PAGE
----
Mt. Rose Wilderness
Mt. Rose Wilderness is Reno’s backyard wilderness playground, a slice of wild country nestled between the two urban environments of Reno and Lake Tahoe. It contains most of the high country of the Carson Range between Highways I-80 and 431. Outdoor recreational opportunities abound here from hiking, backpacking, backcountry skiing and snowboarding, and horseback riding. Popular trails through the wilderness is hiking to the top of Mt. Rose, the highest mountain of Washoe County at 10,785 ft, as well as the Hunter Creek Trail which takes you into the heart of the sloping foothills of the Sierras and deposits hikers to a beautiful waterfall. For those more adventurous and seeking solitude, hikers can traverse through the backcountry to come across numerous lakes, ridges, and alpine forests.
This wilderness is an ecological transition zone between the Sierra Nevada to the west and the Great Basin to the east, having plants and animals common to both areas. There are about 25 miles of trails within the wilderness. A wide variety of terrain is included in this wilderness, from mountain meadows to lush canyon bottoms. The rugged terrain around Mt. Rose ranges from 6,400 feet along the canyon bottoms to 10,776 feet at the summit. Open meadow lands, several peaks over 10,000 feet, and ridges affording views as far as Mt. Shasta (200 miles to the northwest) are found here. Wildlife includes deer, black bears, mountain lions and raptors..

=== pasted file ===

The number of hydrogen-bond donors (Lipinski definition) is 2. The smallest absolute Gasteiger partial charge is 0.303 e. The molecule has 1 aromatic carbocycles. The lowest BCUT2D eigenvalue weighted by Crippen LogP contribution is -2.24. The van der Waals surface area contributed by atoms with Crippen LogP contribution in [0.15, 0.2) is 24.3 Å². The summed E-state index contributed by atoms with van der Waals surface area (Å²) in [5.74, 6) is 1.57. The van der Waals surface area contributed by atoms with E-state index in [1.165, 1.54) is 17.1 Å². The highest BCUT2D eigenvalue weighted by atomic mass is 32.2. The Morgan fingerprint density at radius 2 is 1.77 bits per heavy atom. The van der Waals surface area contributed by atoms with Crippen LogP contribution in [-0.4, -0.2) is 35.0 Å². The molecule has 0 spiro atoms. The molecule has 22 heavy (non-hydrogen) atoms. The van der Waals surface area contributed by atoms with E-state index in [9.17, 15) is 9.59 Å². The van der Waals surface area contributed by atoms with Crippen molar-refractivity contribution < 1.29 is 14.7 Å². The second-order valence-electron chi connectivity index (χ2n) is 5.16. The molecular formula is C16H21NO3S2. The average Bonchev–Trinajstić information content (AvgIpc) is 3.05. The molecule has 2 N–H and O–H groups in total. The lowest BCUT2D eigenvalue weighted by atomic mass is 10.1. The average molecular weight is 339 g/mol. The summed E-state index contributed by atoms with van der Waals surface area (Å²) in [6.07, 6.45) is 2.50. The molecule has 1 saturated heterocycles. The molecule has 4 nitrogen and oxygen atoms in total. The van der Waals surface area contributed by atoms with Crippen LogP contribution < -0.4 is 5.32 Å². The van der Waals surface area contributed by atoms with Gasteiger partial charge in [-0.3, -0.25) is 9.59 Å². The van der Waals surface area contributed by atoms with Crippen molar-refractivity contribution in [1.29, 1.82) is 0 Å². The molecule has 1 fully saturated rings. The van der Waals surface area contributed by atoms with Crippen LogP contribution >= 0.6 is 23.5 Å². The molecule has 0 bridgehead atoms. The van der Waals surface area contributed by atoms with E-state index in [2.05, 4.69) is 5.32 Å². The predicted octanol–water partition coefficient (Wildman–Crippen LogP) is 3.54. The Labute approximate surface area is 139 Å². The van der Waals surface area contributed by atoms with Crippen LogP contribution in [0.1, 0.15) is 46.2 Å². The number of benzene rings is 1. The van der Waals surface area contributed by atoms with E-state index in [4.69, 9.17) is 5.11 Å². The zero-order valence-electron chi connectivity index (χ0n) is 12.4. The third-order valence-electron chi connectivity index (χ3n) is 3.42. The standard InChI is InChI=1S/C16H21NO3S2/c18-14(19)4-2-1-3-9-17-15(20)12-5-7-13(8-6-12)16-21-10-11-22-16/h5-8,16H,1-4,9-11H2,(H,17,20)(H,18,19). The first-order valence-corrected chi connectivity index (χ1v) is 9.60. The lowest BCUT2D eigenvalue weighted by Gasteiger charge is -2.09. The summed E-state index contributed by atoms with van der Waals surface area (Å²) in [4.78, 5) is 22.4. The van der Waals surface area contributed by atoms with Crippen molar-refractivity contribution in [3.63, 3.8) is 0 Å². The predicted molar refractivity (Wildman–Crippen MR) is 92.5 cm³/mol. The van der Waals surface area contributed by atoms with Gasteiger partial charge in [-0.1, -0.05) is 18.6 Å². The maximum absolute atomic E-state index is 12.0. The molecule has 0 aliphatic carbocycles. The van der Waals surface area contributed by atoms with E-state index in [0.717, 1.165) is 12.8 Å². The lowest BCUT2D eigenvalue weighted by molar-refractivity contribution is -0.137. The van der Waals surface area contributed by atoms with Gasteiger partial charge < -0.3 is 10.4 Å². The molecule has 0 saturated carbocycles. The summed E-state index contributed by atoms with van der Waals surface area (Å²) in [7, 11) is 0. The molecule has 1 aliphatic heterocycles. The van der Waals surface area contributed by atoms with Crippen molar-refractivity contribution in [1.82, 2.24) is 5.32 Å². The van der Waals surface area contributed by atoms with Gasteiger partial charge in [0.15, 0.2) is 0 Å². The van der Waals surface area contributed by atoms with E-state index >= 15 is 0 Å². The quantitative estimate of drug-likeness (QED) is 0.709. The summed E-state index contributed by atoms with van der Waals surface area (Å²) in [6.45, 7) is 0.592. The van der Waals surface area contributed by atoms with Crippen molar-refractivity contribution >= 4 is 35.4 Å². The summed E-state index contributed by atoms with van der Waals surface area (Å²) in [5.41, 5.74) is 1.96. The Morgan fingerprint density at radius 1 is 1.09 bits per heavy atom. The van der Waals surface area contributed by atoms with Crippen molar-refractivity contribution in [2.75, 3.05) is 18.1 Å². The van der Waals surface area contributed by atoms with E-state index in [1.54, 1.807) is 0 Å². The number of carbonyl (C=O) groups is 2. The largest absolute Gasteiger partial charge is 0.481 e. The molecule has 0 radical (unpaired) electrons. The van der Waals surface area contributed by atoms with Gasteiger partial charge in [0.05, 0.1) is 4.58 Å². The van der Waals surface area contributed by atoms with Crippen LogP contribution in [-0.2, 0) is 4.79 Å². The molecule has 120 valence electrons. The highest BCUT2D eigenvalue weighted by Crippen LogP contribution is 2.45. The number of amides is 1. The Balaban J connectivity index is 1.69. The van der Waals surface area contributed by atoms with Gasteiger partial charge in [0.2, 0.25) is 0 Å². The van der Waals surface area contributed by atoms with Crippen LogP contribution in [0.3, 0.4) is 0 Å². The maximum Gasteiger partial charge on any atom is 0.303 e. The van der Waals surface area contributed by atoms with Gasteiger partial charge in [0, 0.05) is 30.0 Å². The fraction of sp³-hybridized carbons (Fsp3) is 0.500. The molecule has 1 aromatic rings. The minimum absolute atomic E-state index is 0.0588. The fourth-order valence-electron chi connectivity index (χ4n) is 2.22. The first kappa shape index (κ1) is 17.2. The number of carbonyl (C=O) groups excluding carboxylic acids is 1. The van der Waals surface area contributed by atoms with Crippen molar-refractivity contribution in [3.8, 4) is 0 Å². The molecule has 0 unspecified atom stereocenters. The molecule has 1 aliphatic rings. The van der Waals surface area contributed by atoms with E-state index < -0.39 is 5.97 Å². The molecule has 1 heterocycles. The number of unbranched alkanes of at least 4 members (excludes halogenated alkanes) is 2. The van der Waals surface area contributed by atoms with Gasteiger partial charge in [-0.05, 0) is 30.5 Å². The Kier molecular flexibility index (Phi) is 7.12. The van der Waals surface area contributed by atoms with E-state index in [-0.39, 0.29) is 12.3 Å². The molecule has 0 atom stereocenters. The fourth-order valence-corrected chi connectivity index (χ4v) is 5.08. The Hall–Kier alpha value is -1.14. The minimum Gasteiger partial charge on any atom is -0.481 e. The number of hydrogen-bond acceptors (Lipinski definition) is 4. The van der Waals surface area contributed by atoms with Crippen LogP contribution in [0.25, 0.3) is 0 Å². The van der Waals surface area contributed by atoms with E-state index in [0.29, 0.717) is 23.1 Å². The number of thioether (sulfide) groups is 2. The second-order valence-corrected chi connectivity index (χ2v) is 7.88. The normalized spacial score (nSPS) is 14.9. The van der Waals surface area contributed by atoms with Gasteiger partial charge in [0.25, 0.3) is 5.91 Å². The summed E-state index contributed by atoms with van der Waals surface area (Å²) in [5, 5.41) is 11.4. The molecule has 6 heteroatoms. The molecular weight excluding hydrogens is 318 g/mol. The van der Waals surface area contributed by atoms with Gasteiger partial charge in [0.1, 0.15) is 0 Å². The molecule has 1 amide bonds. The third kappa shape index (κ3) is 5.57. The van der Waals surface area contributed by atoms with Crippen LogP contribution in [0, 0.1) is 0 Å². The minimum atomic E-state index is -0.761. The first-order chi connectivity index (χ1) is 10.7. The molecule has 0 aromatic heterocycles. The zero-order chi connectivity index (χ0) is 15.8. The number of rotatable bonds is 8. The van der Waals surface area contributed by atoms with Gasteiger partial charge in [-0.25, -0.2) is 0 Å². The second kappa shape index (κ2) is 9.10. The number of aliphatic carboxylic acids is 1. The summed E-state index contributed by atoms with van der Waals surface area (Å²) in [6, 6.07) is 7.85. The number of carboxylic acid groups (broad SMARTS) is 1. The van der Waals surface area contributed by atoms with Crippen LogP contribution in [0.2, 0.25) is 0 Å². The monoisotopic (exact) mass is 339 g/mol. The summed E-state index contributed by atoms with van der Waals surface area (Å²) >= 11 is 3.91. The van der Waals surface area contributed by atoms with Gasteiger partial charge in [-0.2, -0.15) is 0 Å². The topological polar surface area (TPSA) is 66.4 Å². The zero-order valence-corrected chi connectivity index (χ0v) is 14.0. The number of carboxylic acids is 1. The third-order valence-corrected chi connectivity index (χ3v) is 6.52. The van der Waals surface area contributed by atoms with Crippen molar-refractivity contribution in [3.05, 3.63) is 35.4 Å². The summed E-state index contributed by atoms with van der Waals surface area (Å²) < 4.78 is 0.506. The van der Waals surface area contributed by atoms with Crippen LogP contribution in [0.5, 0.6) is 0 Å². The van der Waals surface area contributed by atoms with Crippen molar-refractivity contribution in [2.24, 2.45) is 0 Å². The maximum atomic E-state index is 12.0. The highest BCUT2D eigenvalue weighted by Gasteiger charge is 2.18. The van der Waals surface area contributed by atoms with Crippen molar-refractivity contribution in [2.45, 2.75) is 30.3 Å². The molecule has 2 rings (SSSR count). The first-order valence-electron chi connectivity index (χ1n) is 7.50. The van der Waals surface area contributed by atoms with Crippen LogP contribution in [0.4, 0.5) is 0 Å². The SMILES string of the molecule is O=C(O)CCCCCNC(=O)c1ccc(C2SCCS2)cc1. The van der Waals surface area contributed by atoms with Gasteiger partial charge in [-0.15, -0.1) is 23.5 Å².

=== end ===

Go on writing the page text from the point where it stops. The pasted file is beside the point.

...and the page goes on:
The Mount Rose Wilderness is divided into two units by the Hunter Lake jeep road. The northern portion is the Hunter Creek unit consisting of Hunter Creek Canyon and is 5,000 acres in size. The southern portion is the Mount Rose unit and at 23,000 acres contains most of the major canyons and ridges as well as the 10,776-foot Mount Rose, the dominant feature of the wilderness.
Wildlife: Mountain Beaver, Snowshoe Hare, Gray Jay, Black Bear, Paintbrush Checkerspot, Striped Skunk, Common Raccoon, Hoary Bat, American Marten, Townsend’s Solitaire, Pygmy Nuthatch, Orange-crowned Warbler